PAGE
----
No, I’m not adjusting well to being widowed, in case you were wondering.
Mostly, during the limited time that I was awake yesterday, I was just stunned, wondering what the fuck just happened.
I mean, I know my husband suddenly got really sick and died. From the time of his last hospitalization until he was dead was 12 days. And I can’t even wrap my head around that. It just makes no sense at all.
Five days before he was hospitalized, I went a little crazy at a store on my way down to pick up Dylan for the semester break at A&M. I spent a little too much on Aggie gear and I told my husband about it. He said it was okay because I was just showing how proud I was of my Aggie and that was justifiable.
And now, a little over a month later, J’s dead and Dyl has dropped out of A&M, most likely forever.
It’s not even just that things changed but that it all happened so fast. My mind can’t even catch up with what has happened.
Interestingly, my MIL says she’s still so angry at God for taking her only son. And I know everyone grieves in their own way and her usual reaction to death is to be angry with the person for dying. (Hence, her belief that J wouldn’t have died if only he’d listened to her and hadn’t taken chemo.)
I’m not angry, though—I’m relentlessly sad and heartbroken.
Amy told me a couple of interesting things I hadn’t known about J, though. One was just the day before he died and he said he had Bauhaus’ “In the Flat Field” going through his head. And I know he really liked that album so it didn’t necessarily mean his thoughts were dark. Maybe it brought him comfort. But I went back and listened to that album again after she told me that and it just seemed so dark and ominous to me.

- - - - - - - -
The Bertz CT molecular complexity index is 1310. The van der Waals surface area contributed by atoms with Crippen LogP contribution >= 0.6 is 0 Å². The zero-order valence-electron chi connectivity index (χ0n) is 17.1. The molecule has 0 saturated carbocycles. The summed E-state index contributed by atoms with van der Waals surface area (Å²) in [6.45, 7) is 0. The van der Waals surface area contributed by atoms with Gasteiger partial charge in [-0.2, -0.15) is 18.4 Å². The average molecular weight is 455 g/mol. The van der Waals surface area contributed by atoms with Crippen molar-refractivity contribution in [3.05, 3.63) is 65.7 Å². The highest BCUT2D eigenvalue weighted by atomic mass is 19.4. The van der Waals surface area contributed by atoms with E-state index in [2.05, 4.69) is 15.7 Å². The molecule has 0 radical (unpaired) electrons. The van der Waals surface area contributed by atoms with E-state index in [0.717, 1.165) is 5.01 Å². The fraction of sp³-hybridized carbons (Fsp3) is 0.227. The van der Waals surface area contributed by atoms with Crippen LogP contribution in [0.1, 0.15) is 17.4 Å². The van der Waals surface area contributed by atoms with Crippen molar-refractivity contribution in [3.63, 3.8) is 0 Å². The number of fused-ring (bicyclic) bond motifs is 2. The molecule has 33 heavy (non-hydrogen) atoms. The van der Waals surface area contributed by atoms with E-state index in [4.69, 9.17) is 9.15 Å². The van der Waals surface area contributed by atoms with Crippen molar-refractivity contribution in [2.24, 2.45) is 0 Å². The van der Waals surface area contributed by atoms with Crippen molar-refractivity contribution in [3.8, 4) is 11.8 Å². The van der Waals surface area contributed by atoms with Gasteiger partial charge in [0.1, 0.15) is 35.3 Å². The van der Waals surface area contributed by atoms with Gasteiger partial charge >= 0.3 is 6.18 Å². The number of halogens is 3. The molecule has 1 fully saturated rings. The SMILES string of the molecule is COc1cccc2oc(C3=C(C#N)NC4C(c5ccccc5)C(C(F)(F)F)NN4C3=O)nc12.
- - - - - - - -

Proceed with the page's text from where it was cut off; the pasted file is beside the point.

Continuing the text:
I’ll never know if that album going through his head was comforting to him or if it was ominous and not knowing bothers me a lot.
The other thing was a couple of months ago. Amy had a good-paying job but she was absolutely miserable there. Her boyfriend was telling her to quit but she still wasn’t sure. She felt that she should “tough it out” because that’s what she thought J would do.
Apparently, J told her to quit and not to use him as an example of how to be a good employee. He told her that if he ever got to retire, he would be spending most of his time in retirement in therapy because of all the things he went through.
And that just breaks my heart more than I can even put into words. I know that he did all of that for us and I also know that his mom and stepdad were so proud of him for his “work ethic.”
But I can’t help but feel really responsible for how hard he had to work. In many respects, I can even see it that his whole life was sacrificed for us. I wonder if he felt that it was worth it. Was it okay, especially if it shortened his life or didn’t give him enough to live for?
Maybe that’s why he was so resistant to going to therapy—maybe the therapist would have told him to make a change, like to choose himself over taking care of us. He knew that would have been pretty much impossible and he felt like he was between a rock and a hard place.
It nags at me, not knowing. I will likely be thinking about this for a long, long time.
I hope that at the very least he knew how much we appreciated him and his efforts. I think he did. But what if he always wanted to stop and just felt like he couldn’t?